When Mayor Jo Ann Reed slips it into drive, she’s behind the wheel of a car that belongs to the village of Alorton, decked out with police lights and sirens and a handicapped placard hanging from the rearview mirror.
The part-time mayor earns about $20,000, plus an expense account from the village, where nearly 50 percent of the residents live in poverty, earning a median annual income of $20,000.
The vehicle is owned by the village.
“We did not approve that,” said Village Trustee Gwen McCallum.
Reporters recently found Reed at a Centreville gas station behind the wheel of the car. When asked if she wanted to comment, she rolled up the window.
Reed, 60, was pictured in the car earlier this week with a handicapped placard hanging from the rearview mirror. A check with the Illinois secretary of state showed Reed did not have a state-issued handicapped placard, which allows the vehicle owner to park in special parking spots.
But her father, Albert Reed, did apply and receive one of the placards, said secretary of state spokesman Dave Drucker. Albert Reed died in March. The placard expired on July 1, Drucker said.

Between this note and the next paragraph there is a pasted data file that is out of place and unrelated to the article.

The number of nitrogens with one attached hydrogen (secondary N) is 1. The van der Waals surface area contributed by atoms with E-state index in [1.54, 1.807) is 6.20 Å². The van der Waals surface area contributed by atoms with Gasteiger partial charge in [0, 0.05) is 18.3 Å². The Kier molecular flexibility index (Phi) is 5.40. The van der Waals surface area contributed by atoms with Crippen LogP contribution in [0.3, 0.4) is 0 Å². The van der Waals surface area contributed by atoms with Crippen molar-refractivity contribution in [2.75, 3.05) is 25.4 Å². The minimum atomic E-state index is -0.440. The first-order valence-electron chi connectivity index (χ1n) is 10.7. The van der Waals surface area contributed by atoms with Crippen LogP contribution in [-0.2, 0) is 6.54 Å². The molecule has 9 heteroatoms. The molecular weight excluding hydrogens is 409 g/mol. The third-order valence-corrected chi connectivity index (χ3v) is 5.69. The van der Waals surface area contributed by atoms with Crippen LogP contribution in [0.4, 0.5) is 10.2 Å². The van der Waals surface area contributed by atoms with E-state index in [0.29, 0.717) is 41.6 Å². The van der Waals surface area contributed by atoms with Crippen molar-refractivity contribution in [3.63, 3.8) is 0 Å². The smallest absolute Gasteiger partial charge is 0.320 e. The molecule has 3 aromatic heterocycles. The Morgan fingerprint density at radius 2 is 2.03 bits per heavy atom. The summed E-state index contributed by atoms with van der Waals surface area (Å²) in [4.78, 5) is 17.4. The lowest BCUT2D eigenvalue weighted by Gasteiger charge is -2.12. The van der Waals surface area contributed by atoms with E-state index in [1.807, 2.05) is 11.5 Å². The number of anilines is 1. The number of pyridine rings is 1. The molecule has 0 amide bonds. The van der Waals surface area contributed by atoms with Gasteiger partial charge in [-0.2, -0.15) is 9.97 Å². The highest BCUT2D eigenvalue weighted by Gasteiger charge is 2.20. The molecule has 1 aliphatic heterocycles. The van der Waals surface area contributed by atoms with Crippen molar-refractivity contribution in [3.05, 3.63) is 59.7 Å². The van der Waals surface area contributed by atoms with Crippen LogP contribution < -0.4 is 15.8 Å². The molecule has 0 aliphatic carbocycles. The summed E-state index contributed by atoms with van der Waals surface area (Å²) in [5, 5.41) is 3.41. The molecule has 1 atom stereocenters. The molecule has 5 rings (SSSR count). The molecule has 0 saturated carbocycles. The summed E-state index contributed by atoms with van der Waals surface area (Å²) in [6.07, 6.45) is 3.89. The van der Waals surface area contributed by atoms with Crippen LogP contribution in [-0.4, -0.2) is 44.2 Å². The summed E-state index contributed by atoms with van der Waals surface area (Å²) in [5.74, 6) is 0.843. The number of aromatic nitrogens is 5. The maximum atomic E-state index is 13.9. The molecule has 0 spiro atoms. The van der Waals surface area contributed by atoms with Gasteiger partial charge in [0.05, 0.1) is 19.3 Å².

It’s not illegal for someone to display one of the placards while driving, Drucker noted, but it’s illegal to use the placard to park in a handicapped spot when the recipient of the placard is not in the car.
Reed pleaded guilty in 2014 to a felony for smuggling a cellphone into the Alorton city jail for her niece, who was being held on battery charges. Reed was sentenced to probation and community service. The charge no longer appears on Reed’s criminal record.
Reed currently faces felony charges of vote-buying and disregard of the election code. Those charges are pending.
Reed, a former clerk at the St. Clair County Sheriff’s Department, currently collects $1,100 a month in pension, according to the Illinois Municipal Retirement Fund. In addition, she works at the Cahokia Commonfields Water District. Her salary there was not immediately available.